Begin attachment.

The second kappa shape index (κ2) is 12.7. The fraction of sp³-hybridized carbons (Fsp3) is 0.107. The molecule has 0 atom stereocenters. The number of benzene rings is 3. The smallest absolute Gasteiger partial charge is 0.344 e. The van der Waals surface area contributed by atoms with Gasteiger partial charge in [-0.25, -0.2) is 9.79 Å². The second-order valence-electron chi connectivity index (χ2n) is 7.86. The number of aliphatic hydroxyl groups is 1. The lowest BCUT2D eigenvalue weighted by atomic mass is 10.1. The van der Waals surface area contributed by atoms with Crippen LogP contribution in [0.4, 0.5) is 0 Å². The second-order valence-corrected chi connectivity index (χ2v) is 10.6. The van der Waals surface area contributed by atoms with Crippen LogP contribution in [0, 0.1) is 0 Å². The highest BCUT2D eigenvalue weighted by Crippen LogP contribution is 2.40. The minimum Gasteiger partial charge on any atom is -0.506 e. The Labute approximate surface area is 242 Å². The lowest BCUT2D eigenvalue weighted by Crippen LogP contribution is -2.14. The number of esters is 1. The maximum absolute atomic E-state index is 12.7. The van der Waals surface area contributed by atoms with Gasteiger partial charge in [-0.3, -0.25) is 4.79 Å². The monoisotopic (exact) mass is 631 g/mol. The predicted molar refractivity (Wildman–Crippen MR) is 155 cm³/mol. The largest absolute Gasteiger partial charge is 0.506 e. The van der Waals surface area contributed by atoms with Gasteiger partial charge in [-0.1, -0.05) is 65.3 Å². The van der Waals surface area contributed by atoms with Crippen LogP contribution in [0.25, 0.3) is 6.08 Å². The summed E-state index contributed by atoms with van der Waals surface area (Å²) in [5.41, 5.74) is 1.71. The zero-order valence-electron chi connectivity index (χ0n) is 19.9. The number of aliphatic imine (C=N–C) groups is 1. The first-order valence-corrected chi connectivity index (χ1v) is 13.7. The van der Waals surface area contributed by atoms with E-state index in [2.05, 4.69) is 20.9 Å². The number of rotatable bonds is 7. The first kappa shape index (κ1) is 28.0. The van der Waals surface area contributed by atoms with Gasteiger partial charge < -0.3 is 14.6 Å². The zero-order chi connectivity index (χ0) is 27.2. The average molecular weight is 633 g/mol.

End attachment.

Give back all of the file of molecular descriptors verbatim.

The second kappa shape index (κ2) is 12.7. The fraction of sp³-hybridized carbons (Fsp3) is 0.107. The molecule has 0 atom stereocenters. The number of benzene rings is 3. The smallest absolute Gasteiger partial charge is 0.344 e. The van der Waals surface area contributed by atoms with Gasteiger partial charge in [-0.25, -0.2) is 9.79 Å². The second-order valence-electron chi connectivity index (χ2n) is 7.86. The number of aliphatic hydroxyl groups is 1. The lowest BCUT2D eigenvalue weighted by atomic mass is 10.1. The van der Waals surface area contributed by atoms with Crippen LogP contribution in [0.4, 0.5) is 0 Å². The second-order valence-corrected chi connectivity index (χ2v) is 10.6. The van der Waals surface area contributed by atoms with Crippen LogP contribution in [0, 0.1) is 0 Å². The highest BCUT2D eigenvalue weighted by Crippen LogP contribution is 2.40. The minimum Gasteiger partial charge on any atom is -0.506 e. The Labute approximate surface area is 242 Å². The lowest BCUT2D eigenvalue weighted by Crippen LogP contribution is -2.14. The number of esters is 1. The maximum absolute atomic E-state index is 12.7. The van der Waals surface area contributed by atoms with Gasteiger partial charge in [-0.3, -0.25) is 4.79 Å². The monoisotopic (exact) mass is 631 g/mol. The predicted molar refractivity (Wildman–Crippen MR) is 155 cm³/mol. The largest absolute Gasteiger partial charge is 0.506 e. The van der Waals surface area contributed by atoms with Gasteiger partial charge in [-0.1, -0.05) is 65.3 Å². The van der Waals surface area contributed by atoms with Crippen LogP contribution in [0.25, 0.3) is 6.08 Å². The summed E-state index contributed by atoms with van der Waals surface area (Å²) in [5.41, 5.74) is 1.71. The zero-order valence-electron chi connectivity index (χ0n) is 19.9. The number of aliphatic imine (C=N–C) groups is 1. The first-order valence-corrected chi connectivity index (χ1v) is 13.7. The van der Waals surface area contributed by atoms with E-state index in [2.05, 4.69) is 20.9 Å². The number of rotatable bonds is 7. The first kappa shape index (κ1) is 28.0. The van der Waals surface area contributed by atoms with Gasteiger partial charge < -0.3 is 14.6 Å². The zero-order chi connectivity index (χ0) is 27.2. The average molecular weight is 633 g/mol.